Showing posts from February, 2016

Hello From The Other Eye Docs

Hello, it's me. After all these years, we're fully established back in Michigan after more than a decade in Indiana. And with that, comes finding the new doctors -- including my trusty diabetes-focused endo Dr. G, and that ever-important eye specialist who's going to see me (!) through whatever vision and retina woes may come my way. Making a new appointment at the start of the year and going through all the insurance referral hassle thanks to the new HMO, that appointment finally came at the end of February. No, it's not with Adele. So sorry for that opening -- couldn't resist. I've never been to this eye clinic before, but this doctor's name was on a list of about a dozen others given by Dr. G. Along with his eye credentials as an expert in this field, I put some faith in that. The whole appointment took about 2 hours to go through the new patient process and enter in all the info that apparently didn't transfer over from the electronic forms

Lost Diabetes Tech: Products That Never Came to Be

In the labyrinths of diabetes device history, there are endless examples of great ideas for gadgets that never got off the ground. But what about that D-tech that actually got FDA approval or was all-but-guaranteed to, yet never made it into the hands of people with diabetes? Yep, some products underwent the whole development and regulatory review process and ended up getting scrapped anyway, never seeing the light of day. Today, we want to share a couple of these stories from the "lost and never-launched" file. (We're pretty sure there are more out there, now all but forgotten by time.) Let's start with some "almost-lost tech" news that was a hot topic at the big Advanced Technologies & Treatments for Diabetes (ATTD) conference that took place in February 2016 in Milan, Italy: Medtronic's predictive 640G with Enlite sensor? Word on the street is that Medtronic is flirting with the idea of tossing aside its plan to release here in the United States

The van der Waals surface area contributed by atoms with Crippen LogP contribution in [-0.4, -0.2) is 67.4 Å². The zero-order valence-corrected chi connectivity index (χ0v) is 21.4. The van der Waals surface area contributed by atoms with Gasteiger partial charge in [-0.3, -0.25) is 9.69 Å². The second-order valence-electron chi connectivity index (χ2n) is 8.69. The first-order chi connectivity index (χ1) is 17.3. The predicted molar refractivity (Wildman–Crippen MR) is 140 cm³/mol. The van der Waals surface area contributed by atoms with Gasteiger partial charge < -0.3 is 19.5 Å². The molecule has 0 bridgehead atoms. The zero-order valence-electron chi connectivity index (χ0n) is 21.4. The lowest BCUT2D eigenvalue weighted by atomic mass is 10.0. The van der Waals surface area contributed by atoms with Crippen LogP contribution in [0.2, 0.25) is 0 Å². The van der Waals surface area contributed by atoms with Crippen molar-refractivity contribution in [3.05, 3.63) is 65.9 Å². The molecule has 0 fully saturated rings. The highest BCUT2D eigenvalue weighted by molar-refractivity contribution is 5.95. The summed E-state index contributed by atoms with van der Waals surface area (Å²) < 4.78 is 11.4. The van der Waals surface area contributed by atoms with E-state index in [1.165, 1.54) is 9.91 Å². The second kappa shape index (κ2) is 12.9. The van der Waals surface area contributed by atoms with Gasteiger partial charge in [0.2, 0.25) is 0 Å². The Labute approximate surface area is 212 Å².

Hello Again, Mr. Mumbles

Several years had gone by since the last time Mr. Mumbles visited our house, and quite a bit has changed. But one thing that hasn't is the fact that once again, Mr. Mumbles met Mr. Diabetes in way that wasn't too much fun. One day after my 37th birthday, I found myself in the dental surgeon's chair getting two teeth removed. A bridge had come loose just before Christmas, and a subsequent dentist appointment in January after the bridge was removed discovered the teeth underneath weren't salvageable. So, setting the appointment as early as possible without interfering with my actual birthday, I scheduled the extractions. The experience itself wasn't all too bad, as I specifically asked to be put under. We got to play a fun round of "Find A Vein" until they punctured both elbow joints and my left hand, before settling on a particular visible vein on the top of my right hand. Under pretty quickly, and the teeth were extracted. Then, the true advent

The High Cost of Insulin (Plus a Plea to Lilly, Novo, and Sanofi)

The high cost of insulin has long been a sore spot among the Diabetes Community. And the dust was stirred up again when Eli Lilly executives made comments about their increasing profits from insulin during a recent earnings call (covered in this MarketWatch story ). During the late January call, Lilly leadership highlighted growing earnings from Humalog — up 9% overall over the previous year, and up roughly 20% during the last three months of the year alone. That growth is “driven by price and to a lesser extent volume,” they said. At one point, in response to a question about the "captive audience" for this life-sustaining drug, Lilly CEO John Lechleiter said, “Yes, (drugs) can be expensive, but disease is a lot more expensive." The company has made recent price hikes, apparently following a spell from 2009-2013 when price increases were extremely low and the industry “felt the pain.” Yes, he actually said that. OUCH! Talk about your lack of sensitivi

Teen Actress Brec Bassinger Talks Showbiz and Type 1 Diabetes

A Texas teenager who's being dubbed one of the next big stars on Nickelodeon TV is also stepping into a role as a diabetes advocate, based on her eight years of living with type 1. In just the past few years, 16-year-old Brec Bassinger ( @BrecBassinger ) has starred in The Goldbergs, Bella and the Bulldogs and Liar Liar Vampire. She now even appears on billboards on Sunset Boulevard and in Times Square! We were delighted to have the chance to chat with Brec (and her mom), about her personal D-story, how she got her start as a competitive child pageant star and cheerleader, and even how diabetes could be weaved into some of her acting roles if that's what producers might want. We even talked Nick Jonas, the Diabetes Online Community (DOC) and some Super Bowl predictions for this weekend's big football game... An Interview with Teen Actress Brec Bassinger DM) First off, Brec, tell us your diabetes story...? BB) I was diagnosed almost exactly eight